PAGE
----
Politico reports that freshman Massachusetts Senator Scott Brown is "writing a book," and I suppose that's an accurate statement if "writing a book" means hiring someone to write a book for you. As Brown's spokeswoman says, he "will work with a collaborator," indicating that like most celebrity athletes, pop stars, and politicians, he will be the "author" of a book (a memoir, no less) that someone else has written.
But the degradation of authorship, hardly a new phenomenon, does seem a most appropriate one today. When political inexperience and ignorance are practically qualifications for office, why should literary experience or talent be required of authors? People who can't or won't govern are elected to high office, so why shouldn't people who can't write win lucrative contracts to author books?
Pop culture promotes a perverse relationship with expertise (as I've written here). The personal development industry encourages consumers to seek "expert" advice when common sense should do: dieting gurus, relationship experts, life coaches, and a range of pop psychologists peddle secret formulas for such daily challenges as talking to your spouse, discouraging unwelcome friendships, or dieting (the secret of which is nothing so simple as "expend more calories than you ingest"). Meanwhile, candidates for offices that require extensive knowledge, intelligence, reason, fairness, and nuanced judgment often boast of their ordinariness (at least you can't accuse them of false advertising). Scott Brown posed with his truck; Sarah Palin introduced herself as a "hockey mom," just as, years earlier, Democrat Patti Murray successfully ran for Senate as a "mom in tennis shoes." (Women have long brandished their domestic experiences as credentials for political office, partly out of necessity; they've run with feminine stereotypes instead of against them.)
Ordinariness is supposed to signal the candidate's authenticity, but authenticity, in politics or publishing, is carefully constructed by agents, consultants, and other marketers--with the full cooperation of voters and consumers. (Voting, as many have observed, has devolved into consuming.) The construction process is surprisingly and disturbingly transparent. You can sympathize with people who are tricked into buying what they mistakenly believe is the real thing, and you can strive to expose the tricksters. But what hope is there for people who can see the man behind the curtain and believe in his wizardry anyway?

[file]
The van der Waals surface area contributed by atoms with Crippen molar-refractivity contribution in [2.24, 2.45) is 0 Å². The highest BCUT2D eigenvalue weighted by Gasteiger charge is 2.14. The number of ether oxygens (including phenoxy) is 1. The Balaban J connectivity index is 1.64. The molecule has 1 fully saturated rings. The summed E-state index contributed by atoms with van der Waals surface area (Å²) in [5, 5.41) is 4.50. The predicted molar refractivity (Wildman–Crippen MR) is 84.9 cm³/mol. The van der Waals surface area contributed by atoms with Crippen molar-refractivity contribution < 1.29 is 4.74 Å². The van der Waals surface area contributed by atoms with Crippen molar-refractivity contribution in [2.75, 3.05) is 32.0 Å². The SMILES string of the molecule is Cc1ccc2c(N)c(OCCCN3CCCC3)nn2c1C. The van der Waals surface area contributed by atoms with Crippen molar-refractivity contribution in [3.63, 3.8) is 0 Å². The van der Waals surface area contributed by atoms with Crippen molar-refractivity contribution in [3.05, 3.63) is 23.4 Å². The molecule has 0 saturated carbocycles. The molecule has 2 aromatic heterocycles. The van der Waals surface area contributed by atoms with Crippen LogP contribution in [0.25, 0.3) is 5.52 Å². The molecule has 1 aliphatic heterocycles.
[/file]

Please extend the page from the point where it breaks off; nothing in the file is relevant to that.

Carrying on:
So while covertly ghostwritten books were marketed more dishonestly than books that give second billing to the celebrity author's "collaborator," at least the dishonesty gave consumers an excuse for crediting the celebrity with writing a book. Today the celebrities retain their claims to authorship even as they acknowledge that their books were "told to" named writers. It's no secret that Lynn Vincent ghostwrote Sarah Palin's book, but her critics and detractors alike have treated Palin as both author and writer anyway. "She writes with sensitivity and affection," the Wall Street Journal's Melanie Kirkpatrick opines. (Actually she writes with Lynn Vincent.) Palin "talks, "writes," and "argues" in her book, Michiko Kakutani says, even while parenthetically noting Vincent's "assist."
When they're not getting credit for authoring openly ghostwritten books, politicians are identified with the language of their openly ghostwritten speeches. The emergence of the celebrity speechwriter is an even odder, more troubling phenomenon. Crediting a star athlete with authoring an "as told to" book is a lot less consequential than crediting a candidate for a vision of governance that we know someone else articulated. Politics matters. Celebrating Ronald Reagan for what we knew to be Peggy Noonan's eloquence mattered. Political consultants openly fashion "stories" and "narratives" about candidates, as if they were fictional characters engaged in metaphoric quests. And we oblige them by reacting less like citizens than members of an audience, willingly suspending our disbelief.
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